Skip to main content
For Students
For RSU Employees
Research

As the number of COVID-19 cases rises, Latvians over the age of 50 expect the government to implement the same measures and restrictions as in the spring. They voice that mobility restrictions should be imposed sooner and should be stricter, that health care for patients who suffer from chronic conditions should be improved, and that less support should be given to repatriation measures. These are the conclusions drawn by a Rīga Stradiņš University (RSU) and University of Latvia (LU) subproject, which was implemented under the National Research Programme. The impact of the pandemic on the elderly population of Latvia is undeniable - almost a fifth of respondents admitted that COVID-19 has had an impact on their mental health. 

Public health and migration researchers from RSU and LU have collected data on the effects of the coronavirus on the Latvian population over the age of 50 by means of a survey and detailed interviews. Around 1,000 respondents from different regions in Latvia participated in the survey, which covered questions regarding health, as well as economic and social aspects. 

The results of the survey show that more than a half of the respondents have access to digital technology, but only one fifth said that they use these to access health care services. Similarly, digital technology is rarely used to shop online. LU researcher Sigita Sniķere points out that the elderly population mostly tend to use technology to obtain information. RSU researcher Guntis Balodis points out that the low prevalence of video calling among the population over the age of 50 could be explained by a lack of skills and means.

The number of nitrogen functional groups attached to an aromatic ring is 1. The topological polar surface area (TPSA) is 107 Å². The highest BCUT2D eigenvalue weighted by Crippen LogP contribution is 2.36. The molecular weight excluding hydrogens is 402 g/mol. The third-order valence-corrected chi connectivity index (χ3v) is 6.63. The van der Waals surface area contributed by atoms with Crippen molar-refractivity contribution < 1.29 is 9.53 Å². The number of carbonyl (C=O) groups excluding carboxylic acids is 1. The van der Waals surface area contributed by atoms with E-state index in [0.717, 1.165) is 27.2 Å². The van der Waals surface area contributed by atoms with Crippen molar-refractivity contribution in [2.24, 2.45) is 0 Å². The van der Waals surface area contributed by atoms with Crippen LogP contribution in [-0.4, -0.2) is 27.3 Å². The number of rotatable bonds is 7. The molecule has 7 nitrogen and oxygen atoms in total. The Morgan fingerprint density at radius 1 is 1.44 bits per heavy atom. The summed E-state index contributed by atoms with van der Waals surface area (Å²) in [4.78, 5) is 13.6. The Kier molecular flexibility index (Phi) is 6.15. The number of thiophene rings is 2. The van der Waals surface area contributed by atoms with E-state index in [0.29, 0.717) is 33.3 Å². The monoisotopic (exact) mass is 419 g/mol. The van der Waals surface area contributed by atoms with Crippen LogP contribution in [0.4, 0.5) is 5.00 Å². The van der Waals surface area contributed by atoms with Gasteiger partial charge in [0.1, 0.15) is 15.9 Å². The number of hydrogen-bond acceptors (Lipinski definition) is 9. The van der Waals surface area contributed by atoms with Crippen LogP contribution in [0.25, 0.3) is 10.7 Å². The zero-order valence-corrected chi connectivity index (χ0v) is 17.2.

Analysing how habits have changed during the pandemic, RSU lecturer Olga Rajevska has come to a conclusion that more than 75% of respondents avoided visiting shops and public places, using public transportation and other forms of direct contact with people. People admitted that their daily activities were restricted during the state of emergency, however, they did not see such restrictions as excessive. Just over a half of the respondents said that they stocked up on groceries.

According to RSU leading researcher Ieva Reine, the results from the survey show that the elderly population in Latvia is very concerned about repatriation flights and the associated risks of infection – they do not believe that everyone who returns from abroad self-isolates, or complies with restrictions adequately. When assessing the information on COVID-19, the respondents admitted to have more trust in infectious disease specialists and epidemiologists than in politicians. The trust in politicians during the COVID-19 pandemic has, however, been quite high. 

The study also covered employment. It was concluded that only 10% of those surveyed worked remotely. The findings of the interviews show that the elderly population, including those who were employed, accepted the current situation and trusted in fate. Due to their life experience – years of war and post-war turmoil, the cold war and various life struggles – the elderly population has a different perspective on the COVID-19 crisis than people do.

The ‘Impact of COVID-19 on the population of Latvia over the age of 50: recommendations for reducing health and social consequences and readiness for future crises’ subproject is implemented within the framework the National Research Programme project 6.5 ‘Impact of COVID-19 on health care system and public health in Latvia; ways in preparing health sector for future epidemics’.